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FeaturesState & Ceremonial

The Stone of Scone, the ancient symbol of royal power in Scotland

The Stone of Scone is one of the most famous symbols of Coronations in the United Kingdom and it has a long and controversial history.

It is a block of red sandstone that has been associated with the coronation of the monarchs of Scotland, and later England and the United Kingdom, for hundreds of years.

Also known as the Stone of Destiny, the 336-pound Stone was taken from Scone Abbey in Scotland by King Edward I of England in 1296 after his victory at the Battle of Dunbar. Edward I initiated a military campaign to invade Scotland to punish King John Balliol, who signed a treaty with France, Edward’s main enemy.

The origin of the Stone is unknown, and many legends have tried to explain where it came from. One legend alleges the Stone was used by Jacob, the Biblical figure, as a pillow as he was dreaming of a ladder reaching heaven.

In ancient Celtic mythology, the Stone was associated with a gathering of gods known as the Tuatha de Danaan. The Stone made noise when the rightful king of the Tuatha stepped on it.

King Edward sent the Stone of Destiny to Westminster Abbey, where it was placed under the Coronation Chair, which has been used since the 14th century by all of Britain’s monarchs with the exception of Queen Mary II of England. Elizabeth II sat above the Stone at her Coronation in 1953.

The Stone of Scone was returned to Scotland 700 years later, and currently resides in the Crown Room at Edinburgh Castle. The Crown Room also contain the Crown Jewels of Scotland. Both the Stone and the Scottish Crown Jewels are maintained by Historic Environment Scotland (HES). HES looks after hundreds of other historic properties and monuments throughout Scotland.

On November 30, 1996 (St. Andrews Day) Prince Andrew, representing Queen Elizabeth II, presented a Royal Warrant to the Commissioners for the Keeping of the Regalia at Edinburgh Castle. The Commissioners are officially responsible for the safeguarding of the Scottish Crown Jewels. The Royal Warrant formally transferred the Stone into the Commissioners’ care, with the stipulation that the Stone be present at all future coronations of Britain’s monarchs at Westminster Abbey.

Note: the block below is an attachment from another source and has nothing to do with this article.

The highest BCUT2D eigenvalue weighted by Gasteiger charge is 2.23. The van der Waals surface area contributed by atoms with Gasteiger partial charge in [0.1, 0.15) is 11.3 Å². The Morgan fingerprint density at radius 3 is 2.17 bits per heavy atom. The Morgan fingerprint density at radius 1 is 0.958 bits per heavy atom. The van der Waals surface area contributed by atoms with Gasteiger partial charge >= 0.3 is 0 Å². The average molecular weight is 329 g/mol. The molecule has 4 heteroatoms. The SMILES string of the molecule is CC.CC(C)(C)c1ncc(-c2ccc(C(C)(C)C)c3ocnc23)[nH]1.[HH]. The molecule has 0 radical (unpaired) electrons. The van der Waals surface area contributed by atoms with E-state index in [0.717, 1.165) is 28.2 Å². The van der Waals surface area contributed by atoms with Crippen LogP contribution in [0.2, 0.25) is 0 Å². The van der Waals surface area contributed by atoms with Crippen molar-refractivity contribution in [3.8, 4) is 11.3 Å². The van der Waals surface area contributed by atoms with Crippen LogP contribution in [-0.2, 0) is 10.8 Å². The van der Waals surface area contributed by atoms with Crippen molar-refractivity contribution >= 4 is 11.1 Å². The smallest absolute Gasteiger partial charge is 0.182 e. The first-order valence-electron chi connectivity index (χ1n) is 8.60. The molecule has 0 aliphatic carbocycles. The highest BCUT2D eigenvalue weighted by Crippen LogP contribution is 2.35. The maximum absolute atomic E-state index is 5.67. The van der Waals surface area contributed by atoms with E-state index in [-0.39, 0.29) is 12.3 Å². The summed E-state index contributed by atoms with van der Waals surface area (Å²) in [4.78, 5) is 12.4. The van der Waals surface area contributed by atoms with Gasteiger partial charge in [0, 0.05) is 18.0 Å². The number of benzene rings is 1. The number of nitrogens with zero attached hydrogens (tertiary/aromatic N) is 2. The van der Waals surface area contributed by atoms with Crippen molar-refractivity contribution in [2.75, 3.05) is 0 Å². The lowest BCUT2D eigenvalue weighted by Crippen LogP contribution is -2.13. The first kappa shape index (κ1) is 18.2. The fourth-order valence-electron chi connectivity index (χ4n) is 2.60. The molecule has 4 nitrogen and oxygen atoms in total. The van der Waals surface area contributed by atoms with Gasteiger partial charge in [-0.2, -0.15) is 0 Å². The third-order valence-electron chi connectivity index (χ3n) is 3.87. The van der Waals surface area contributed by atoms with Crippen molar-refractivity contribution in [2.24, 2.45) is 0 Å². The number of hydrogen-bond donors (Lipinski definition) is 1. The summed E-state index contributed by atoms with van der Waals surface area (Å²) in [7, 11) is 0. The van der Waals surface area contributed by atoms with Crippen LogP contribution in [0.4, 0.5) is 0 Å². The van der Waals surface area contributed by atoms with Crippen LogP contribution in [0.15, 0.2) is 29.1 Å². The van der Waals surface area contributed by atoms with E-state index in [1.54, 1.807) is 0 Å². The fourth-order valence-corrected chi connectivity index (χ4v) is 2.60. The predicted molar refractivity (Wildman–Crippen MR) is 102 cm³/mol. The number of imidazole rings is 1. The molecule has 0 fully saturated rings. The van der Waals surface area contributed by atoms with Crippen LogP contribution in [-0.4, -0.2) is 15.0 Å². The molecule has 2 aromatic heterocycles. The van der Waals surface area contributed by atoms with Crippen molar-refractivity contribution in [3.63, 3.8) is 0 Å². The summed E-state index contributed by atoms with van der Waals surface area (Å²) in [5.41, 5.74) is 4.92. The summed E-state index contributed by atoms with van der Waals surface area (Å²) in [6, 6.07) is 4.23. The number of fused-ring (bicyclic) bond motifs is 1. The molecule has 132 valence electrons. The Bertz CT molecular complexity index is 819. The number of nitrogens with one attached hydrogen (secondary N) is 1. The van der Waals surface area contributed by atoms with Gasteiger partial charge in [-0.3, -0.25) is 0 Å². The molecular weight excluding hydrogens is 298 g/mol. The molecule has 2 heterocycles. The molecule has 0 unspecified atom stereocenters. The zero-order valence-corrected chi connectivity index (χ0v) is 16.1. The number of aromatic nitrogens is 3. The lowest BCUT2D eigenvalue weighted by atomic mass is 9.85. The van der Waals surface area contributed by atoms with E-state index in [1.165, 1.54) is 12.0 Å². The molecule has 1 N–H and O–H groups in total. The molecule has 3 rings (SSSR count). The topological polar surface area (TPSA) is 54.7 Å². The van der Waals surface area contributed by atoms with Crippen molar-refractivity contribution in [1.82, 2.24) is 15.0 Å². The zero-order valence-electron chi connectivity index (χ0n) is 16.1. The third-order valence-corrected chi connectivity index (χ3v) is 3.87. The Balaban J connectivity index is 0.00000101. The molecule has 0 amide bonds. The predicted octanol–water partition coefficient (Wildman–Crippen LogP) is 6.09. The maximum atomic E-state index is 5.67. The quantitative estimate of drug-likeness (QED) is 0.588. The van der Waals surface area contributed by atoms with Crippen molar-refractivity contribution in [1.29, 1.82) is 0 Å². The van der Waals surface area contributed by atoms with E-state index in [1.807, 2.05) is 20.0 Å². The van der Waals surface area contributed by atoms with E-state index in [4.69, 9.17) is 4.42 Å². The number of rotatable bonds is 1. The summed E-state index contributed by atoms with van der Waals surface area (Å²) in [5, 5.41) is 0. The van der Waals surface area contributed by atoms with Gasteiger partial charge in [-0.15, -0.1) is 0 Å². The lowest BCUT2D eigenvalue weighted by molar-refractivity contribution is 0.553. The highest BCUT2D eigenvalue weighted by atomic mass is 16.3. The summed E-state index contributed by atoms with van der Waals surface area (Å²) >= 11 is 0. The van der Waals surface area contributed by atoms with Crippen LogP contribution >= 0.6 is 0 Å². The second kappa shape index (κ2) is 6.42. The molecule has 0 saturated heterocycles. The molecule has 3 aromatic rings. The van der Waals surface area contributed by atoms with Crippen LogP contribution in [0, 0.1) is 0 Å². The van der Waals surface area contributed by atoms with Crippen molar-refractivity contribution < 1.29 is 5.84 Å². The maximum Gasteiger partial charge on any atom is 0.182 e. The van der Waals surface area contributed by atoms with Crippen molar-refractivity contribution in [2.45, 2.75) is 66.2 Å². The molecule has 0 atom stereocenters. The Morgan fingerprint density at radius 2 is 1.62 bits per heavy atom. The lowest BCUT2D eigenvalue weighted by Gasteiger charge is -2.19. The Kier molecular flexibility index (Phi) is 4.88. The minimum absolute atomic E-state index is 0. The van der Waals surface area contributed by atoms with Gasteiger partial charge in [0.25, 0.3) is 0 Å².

HES issued a statement in September 2022 in which they confirmed the Stone of Scone will be used in the Coronation of King Charles III, which is to take place on May 6, 2023, reiterating that “the stone will only leave Scotland again for a coronation in Westminster Abbey.”

On Christmas Day 1950, four Scottish students, Alan Stuart, Kay Matheson, Ian Hamilton, and Gavin Vernon, stole the Stone of Scone from Westminster Abbey. The students were part of the Scottish Covenant Association, a now-defunct political association that sought greater political independence from Westminster.

It was found several months later and hundreds of miles away at Arbroath Abbey in Angus, Scotland.

In September 2020, First Minister of Scotland Nicola Sturgeon announced plans to move the Stone to the new museum being constructed at Perth City Hall, which is set to open in 2024, saying that:

“following due consideration, the commissioners were satisfied that the proposals for Perth City Hall gave full and proper regard to the need to ensure the security and conservation of the Stone, its accessibility to the general public and that it would be displayed in a manner in keeping with such an important cultural artefact.”

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